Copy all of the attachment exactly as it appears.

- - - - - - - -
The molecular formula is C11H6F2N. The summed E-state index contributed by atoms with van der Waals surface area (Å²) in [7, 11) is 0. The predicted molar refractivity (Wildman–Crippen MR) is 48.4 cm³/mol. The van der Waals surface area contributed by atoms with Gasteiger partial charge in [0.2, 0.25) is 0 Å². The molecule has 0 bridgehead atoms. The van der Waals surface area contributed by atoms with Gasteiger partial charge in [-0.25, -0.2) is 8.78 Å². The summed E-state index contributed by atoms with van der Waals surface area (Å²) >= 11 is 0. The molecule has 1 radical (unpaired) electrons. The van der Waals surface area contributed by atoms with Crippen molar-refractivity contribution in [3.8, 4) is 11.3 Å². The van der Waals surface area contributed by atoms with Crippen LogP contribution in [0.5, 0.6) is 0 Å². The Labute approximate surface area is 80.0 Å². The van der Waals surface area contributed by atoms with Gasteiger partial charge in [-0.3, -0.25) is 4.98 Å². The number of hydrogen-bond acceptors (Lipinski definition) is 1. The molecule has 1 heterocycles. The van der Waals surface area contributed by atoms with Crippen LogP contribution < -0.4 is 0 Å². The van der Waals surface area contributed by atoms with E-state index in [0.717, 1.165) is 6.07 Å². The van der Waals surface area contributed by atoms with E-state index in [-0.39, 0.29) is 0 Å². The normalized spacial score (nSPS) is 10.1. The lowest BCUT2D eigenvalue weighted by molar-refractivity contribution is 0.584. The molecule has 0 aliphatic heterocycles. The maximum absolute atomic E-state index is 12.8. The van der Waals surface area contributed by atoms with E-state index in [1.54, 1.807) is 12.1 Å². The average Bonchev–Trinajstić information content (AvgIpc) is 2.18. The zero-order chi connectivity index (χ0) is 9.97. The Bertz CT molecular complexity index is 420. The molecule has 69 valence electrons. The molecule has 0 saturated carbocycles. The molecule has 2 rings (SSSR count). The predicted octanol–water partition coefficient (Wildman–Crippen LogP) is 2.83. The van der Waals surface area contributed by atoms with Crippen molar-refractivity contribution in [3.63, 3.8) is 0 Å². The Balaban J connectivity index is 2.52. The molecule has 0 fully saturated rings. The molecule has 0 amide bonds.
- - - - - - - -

The molecular formula is C11H6F2N. The summed E-state index contributed by atoms with van der Waals surface area (Å²) in [7, 11) is 0. The predicted molar refractivity (Wildman–Crippen MR) is 48.4 cm³/mol. The van der Waals surface area contributed by atoms with Gasteiger partial charge in [0.2, 0.25) is 0 Å². The molecule has 0 bridgehead atoms. The van der Waals surface area contributed by atoms with Gasteiger partial charge in [-0.25, -0.2) is 8.78 Å². The summed E-state index contributed by atoms with van der Waals surface area (Å²) >= 11 is 0. The molecule has 1 radical (unpaired) electrons. The van der Waals surface area contributed by atoms with Crippen molar-refractivity contribution in [3.8, 4) is 11.3 Å². The van der Waals surface area contributed by atoms with Crippen LogP contribution in [0.5, 0.6) is 0 Å². The Labute approximate surface area is 80.0 Å². The van der Waals surface area contributed by atoms with Gasteiger partial charge in [-0.3, -0.25) is 4.98 Å². The number of hydrogen-bond acceptors (Lipinski definition) is 1. The molecule has 1 heterocycles. The van der Waals surface area contributed by atoms with Crippen LogP contribution < -0.4 is 0 Å². The van der Waals surface area contributed by atoms with E-state index in [0.717, 1.165) is 6.07 Å². The van der Waals surface area contributed by atoms with E-state index in [-0.39, 0.29) is 0 Å². The normalized spacial score (nSPS) is 10.1. The lowest BCUT2D eigenvalue weighted by molar-refractivity contribution is 0.584. The molecule has 0 aliphatic heterocycles. The maximum absolute atomic E-state index is 12.8. The van der Waals surface area contributed by atoms with E-state index in [1.54, 1.807) is 12.1 Å². The average Bonchev–Trinajstić information content (AvgIpc) is 2.18. The zero-order chi connectivity index (χ0) is 9.97. The Bertz CT molecular complexity index is 420. The molecule has 69 valence electrons. The molecule has 0 saturated carbocycles. The molecule has 2 rings (SSSR count). The predicted octanol–water partition coefficient (Wildman–Crippen LogP) is 2.83. The van der Waals surface area contributed by atoms with Crippen molar-refractivity contribution in [3.63, 3.8) is 0 Å². The Balaban J connectivity index is 2.52. The molecule has 0 fully saturated rings. The molecule has 0 amide bonds.